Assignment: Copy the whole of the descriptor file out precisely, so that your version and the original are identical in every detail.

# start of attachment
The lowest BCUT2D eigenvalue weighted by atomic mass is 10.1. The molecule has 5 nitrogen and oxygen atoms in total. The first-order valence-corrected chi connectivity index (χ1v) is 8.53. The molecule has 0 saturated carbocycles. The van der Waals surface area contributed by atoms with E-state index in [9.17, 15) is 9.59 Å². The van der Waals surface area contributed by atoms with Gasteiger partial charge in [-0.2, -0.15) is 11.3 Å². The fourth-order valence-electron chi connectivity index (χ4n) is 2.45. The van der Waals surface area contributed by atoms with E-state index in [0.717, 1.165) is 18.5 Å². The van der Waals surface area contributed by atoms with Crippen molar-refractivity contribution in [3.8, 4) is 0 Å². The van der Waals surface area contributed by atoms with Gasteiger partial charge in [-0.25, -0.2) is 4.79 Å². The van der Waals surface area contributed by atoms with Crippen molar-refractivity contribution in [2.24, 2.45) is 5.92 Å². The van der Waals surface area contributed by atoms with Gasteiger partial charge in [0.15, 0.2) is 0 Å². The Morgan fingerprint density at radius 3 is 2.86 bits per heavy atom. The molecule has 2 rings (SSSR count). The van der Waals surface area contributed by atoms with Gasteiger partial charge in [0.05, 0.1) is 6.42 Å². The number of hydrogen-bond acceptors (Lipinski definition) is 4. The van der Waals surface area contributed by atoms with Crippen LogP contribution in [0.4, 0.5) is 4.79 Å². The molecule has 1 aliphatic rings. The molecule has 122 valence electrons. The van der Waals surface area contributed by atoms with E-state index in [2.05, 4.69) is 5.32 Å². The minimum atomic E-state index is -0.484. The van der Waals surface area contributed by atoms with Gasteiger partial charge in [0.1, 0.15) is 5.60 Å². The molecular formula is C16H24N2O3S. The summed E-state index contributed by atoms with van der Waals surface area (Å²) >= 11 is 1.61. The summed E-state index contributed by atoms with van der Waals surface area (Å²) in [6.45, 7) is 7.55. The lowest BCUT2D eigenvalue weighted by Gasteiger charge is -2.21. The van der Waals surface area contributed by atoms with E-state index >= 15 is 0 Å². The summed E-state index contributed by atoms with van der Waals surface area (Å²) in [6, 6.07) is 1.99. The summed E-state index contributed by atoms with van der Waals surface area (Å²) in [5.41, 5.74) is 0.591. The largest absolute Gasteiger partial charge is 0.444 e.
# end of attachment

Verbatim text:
The lowest BCUT2D eigenvalue weighted by atomic mass is 10.1. The molecule has 5 nitrogen and oxygen atoms in total. The first-order valence-corrected chi connectivity index (χ1v) is 8.53. The molecule has 0 saturated carbocycles. The van der Waals surface area contributed by atoms with E-state index in [9.17, 15) is 9.59 Å². The van der Waals surface area contributed by atoms with Gasteiger partial charge in [-0.2, -0.15) is 11.3 Å². The fourth-order valence-electron chi connectivity index (χ4n) is 2.45. The van der Waals surface area contributed by atoms with E-state index in [0.717, 1.165) is 18.5 Å². The van der Waals surface area contributed by atoms with Crippen molar-refractivity contribution in [3.8, 4) is 0 Å². The van der Waals surface area contributed by atoms with Gasteiger partial charge in [-0.25, -0.2) is 4.79 Å². The van der Waals surface area contributed by atoms with Crippen molar-refractivity contribution in [2.24, 2.45) is 5.92 Å². The van der Waals surface area contributed by atoms with Gasteiger partial charge in [0.15, 0.2) is 0 Å². The Morgan fingerprint density at radius 3 is 2.86 bits per heavy atom. The molecule has 2 rings (SSSR count). The van der Waals surface area contributed by atoms with Gasteiger partial charge in [0.05, 0.1) is 6.42 Å². The number of hydrogen-bond acceptors (Lipinski definition) is 4. The van der Waals surface area contributed by atoms with Crippen LogP contribution in [0.4, 0.5) is 4.79 Å². The molecule has 1 aliphatic rings. The molecule has 122 valence electrons. The van der Waals surface area contributed by atoms with E-state index in [2.05, 4.69) is 5.32 Å². The minimum atomic E-state index is -0.484. The van der Waals surface area contributed by atoms with Gasteiger partial charge in [0.1, 0.15) is 5.60 Å². The molecular formula is C16H24N2O3S. The summed E-state index contributed by atoms with van der Waals surface area (Å²) >= 11 is 1.61. The summed E-state index contributed by atoms with van der Waals surface area (Å²) in [6.45, 7) is 7.55. The lowest BCUT2D eigenvalue weighted by Gasteiger charge is -2.21. The van der Waals surface area contributed by atoms with E-state index >= 15 is 0 Å². The summed E-state index contributed by atoms with van der Waals surface area (Å²) in [6, 6.07) is 1.99. The summed E-state index contributed by atoms with van der Waals surface area (Å²) in [5.41, 5.74) is 0.591. The largest absolute Gasteiger partial charge is 0.444 e.